Jeremy Corbyn today came under pressure to apologise after MPs accused him of calling the prime minister a “stupid woman” during a heated exchange in the Commons.
The Labour leader firmly denied he had made a misogynistic remark, claiming during a point of order later on Wednesday that he muttered “stupid people” under his breath to refer to all MPs.
It came as television cameras picked up Mr Corbyn during prime minister’s questions saying something to those next to him after Theresa May likened his attempt to force a vote of no confidence in her leadership to a pantomime.
The footage went viral on social media, but Mr Corbyn later flatly denied using the phrase, telling MPs gathered in the chamber: “I referred to those who I believe were seeking to turn a debate about the national crisis facing our country into a pantomime as “stupid people”.
“I did not use the words “stupid woman” about the Prime Minister or anyone else, and am completely opposed to the use of sexist or misogynist language in absolutely any form at all.”
Ms May had suggested Mr Corbyn apologise if he had indeed used “inappropriate language” as the row overshadowed a heated PMQs that focused on the ongoing Brexit impasse.
The row comes as Sajid Javid, the home secretary, conceded that a Conservative manifesto pledge to keep net migration to the “tens of thousands” has been left out of post-Brexit plans released on Wednesday afternoon.
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The SNP and other opposition parties have tabled a vote of no-confidence in the government.
It comes after Labour leader Jeremy Corbyn demanded a Commons vote on the prime minister’s future after she confirmed a vote on her Brexit deal would not take place until after Christmas.
The big event of the day is the publication of the government's immigration white paper, which has been long delayed.
Sajid Javid, the home secretary, hinted at deep cabinet divisions, revealing the government would consult further on the £30,000 salary threshold for migrants. This would prohibit lower-paid staff liked NHS nurses coming from the EU to work in the UK.
“We are not setting the exact threshold today,” he told BBC Radio 4’s Today programme, adding: “We will consult further on whether its £30,000 or thereabouts.”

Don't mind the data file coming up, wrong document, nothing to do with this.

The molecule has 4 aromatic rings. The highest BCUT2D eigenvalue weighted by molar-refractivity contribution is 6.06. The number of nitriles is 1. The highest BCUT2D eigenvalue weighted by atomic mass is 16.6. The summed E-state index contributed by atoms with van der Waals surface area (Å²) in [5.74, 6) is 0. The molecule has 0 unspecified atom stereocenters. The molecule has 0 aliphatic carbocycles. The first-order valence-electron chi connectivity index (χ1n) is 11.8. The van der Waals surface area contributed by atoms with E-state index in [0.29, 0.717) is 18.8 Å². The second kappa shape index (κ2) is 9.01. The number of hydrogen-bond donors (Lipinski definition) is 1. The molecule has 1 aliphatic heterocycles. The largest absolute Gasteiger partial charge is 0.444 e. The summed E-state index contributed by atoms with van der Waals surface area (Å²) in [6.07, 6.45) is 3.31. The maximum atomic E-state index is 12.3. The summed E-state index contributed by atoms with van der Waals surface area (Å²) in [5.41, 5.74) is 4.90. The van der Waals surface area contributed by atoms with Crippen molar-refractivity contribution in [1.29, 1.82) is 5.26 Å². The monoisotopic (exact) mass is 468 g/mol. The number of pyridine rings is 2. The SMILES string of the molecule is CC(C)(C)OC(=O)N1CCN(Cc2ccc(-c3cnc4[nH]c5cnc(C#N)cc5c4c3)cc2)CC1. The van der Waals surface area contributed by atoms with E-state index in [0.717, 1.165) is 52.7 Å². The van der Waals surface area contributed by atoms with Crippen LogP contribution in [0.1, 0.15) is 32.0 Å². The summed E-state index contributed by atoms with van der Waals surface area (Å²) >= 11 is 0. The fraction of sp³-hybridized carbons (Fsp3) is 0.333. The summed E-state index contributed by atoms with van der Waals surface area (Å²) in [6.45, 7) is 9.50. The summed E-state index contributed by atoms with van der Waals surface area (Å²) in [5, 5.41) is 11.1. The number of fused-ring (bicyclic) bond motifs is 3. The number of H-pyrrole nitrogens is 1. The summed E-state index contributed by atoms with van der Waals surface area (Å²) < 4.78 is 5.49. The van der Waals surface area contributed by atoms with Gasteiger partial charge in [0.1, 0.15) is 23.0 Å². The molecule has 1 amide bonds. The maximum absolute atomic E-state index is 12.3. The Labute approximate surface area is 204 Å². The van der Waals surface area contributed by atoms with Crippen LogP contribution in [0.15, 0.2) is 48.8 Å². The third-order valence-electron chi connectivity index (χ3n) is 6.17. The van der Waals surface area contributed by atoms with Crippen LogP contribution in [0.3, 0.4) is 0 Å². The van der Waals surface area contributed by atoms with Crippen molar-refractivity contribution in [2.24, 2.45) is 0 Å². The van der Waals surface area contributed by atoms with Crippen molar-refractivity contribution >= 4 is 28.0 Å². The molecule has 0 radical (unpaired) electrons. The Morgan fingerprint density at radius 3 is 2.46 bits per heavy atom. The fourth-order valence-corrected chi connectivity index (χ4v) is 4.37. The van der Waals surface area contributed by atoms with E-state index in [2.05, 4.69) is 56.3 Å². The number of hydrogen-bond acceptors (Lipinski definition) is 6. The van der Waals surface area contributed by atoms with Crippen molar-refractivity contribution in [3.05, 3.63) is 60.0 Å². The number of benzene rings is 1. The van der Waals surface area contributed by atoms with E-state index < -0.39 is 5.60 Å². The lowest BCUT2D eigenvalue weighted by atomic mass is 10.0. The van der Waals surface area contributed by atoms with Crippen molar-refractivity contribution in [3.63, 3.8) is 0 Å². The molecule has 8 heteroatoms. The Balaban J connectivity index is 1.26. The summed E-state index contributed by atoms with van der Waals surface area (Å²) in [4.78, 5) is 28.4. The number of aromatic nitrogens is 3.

The Home Office would “go away and listen to what businesses have to say” – after heavy criticism from business leaders about the likely economic damage.
Mr Javid also confirmed the document left out the discredited pledge to bring down net migration to “tens of thousands”, saying: “There is no specific target.”
Important story this morning, which is likely to dismay Tory bosses, who consider themselves the party of business.
UK businesses are “watching in horror” as bickering politicians bring the country ever closer to no-deal Brexit, Britain’s five major industry groups have warned.
Read the full story here:
The immigration white paper is driving the agenda this morning, after Sajid Javid appeared to confirm that the manifesto pledge to drop net migration to below the 'tens of thousands' has been scrapped.
Our political editor Joe Watts revealed the news earlier this week, in a victory for The Independent's Drop the Target campaign which was launched back in 2017.
Read his take here:
Snap reaction from Labour's Diane Abbott on the immigration plans.
Scotland's First Minister Nicola Sturgeon tweeted: "If the UK government's immigration paper is as expected it will be devastating for the Scottish economy - our demographics make it essential that we attract people to live and work here.
"A reduction of 80% in people coming here from EU will see our working age population decline.
"Apart from the serious economic damage, these proposals send a terrible message that the UK is becoming less open and welcoming and more insular.
"Why any PM would want to claim this as a personal legacy is beyond me.
"In both the development and content of these proposals, Scotland's interests have been ignored.
"If our economy and society are not to be damaged - and the net positive contribution EU nationals make not lost - we need control over these decisions in our own parliament."
Amber Rudd, the new work and pensions secretary, is making her debut at the Commons committee this morning.
Our social affairs correspondent May Bulman is watching the hearing and she has flagged up that Ms Rudd hinted there could be further delays to universal credit.
Ms Rudd told MPs: “I am enthusiastic about universal credit – I do think we can get it right. I acknowledge it’s not just tinkering – there have been problems, and I see that as the biggest challenge I’ve got.
"I would much rather every individual gets the personal attention and care than sticking to a prescribed timetable."
Ms Rudd also admitted PIP decision-making isn't good enough, saying: "I think we could do better in terms of the waiting time for assessment.
"And I do have concerns about the number of appeals that get through – ie a lot, and that indicates that maybe those earlier decisions could be better made. I very much take your point that it’s a lot to put people through and we need to get a higher rate of success."
Later on, Ms Rudd cast doubt over UC: “It is changing, but we are only at the foothills in some respects, so I’m cautious about saying it’s coping well enough to be absolutely clear about how successful it’s going to be in the next few years."
Sajid Javid is making a statement on immigration at 12.45 and then Jeremy Hunt will also give an update on Yemen.
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